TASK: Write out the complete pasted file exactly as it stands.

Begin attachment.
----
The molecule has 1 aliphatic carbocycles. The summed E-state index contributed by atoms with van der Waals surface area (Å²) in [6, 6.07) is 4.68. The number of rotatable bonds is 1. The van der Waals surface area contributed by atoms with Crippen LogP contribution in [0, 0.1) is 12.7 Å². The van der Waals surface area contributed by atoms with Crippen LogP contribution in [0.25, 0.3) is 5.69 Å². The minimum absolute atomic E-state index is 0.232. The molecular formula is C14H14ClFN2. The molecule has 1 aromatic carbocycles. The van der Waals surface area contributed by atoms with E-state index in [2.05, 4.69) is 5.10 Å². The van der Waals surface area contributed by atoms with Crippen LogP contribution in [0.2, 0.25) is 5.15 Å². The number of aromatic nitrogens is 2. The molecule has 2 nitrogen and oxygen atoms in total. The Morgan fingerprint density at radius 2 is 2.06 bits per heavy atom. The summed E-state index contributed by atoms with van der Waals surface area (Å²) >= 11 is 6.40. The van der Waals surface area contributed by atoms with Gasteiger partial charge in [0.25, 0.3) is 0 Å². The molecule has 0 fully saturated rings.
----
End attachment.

The molecule has 1 aliphatic carbocycles. The summed E-state index contributed by atoms with van der Waals surface area (Å²) in [6, 6.07) is 4.68. The number of rotatable bonds is 1. The van der Waals surface area contributed by atoms with Crippen LogP contribution in [0, 0.1) is 12.7 Å². The van der Waals surface area contributed by atoms with Crippen LogP contribution in [0.25, 0.3) is 5.69 Å². The minimum absolute atomic E-state index is 0.232. The molecular formula is C14H14ClFN2. The molecule has 1 aromatic carbocycles. The van der Waals surface area contributed by atoms with E-state index in [2.05, 4.69) is 5.10 Å². The van der Waals surface area contributed by atoms with Crippen LogP contribution in [0.2, 0.25) is 5.15 Å². The number of aromatic nitrogens is 2. The molecule has 2 nitrogen and oxygen atoms in total. The Morgan fingerprint density at radius 2 is 2.06 bits per heavy atom. The summed E-state index contributed by atoms with van der Waals surface area (Å²) >= 11 is 6.40. The van der Waals surface area contributed by atoms with Gasteiger partial charge in [0.25, 0.3) is 0 Å². The molecule has 0 fully saturated rings.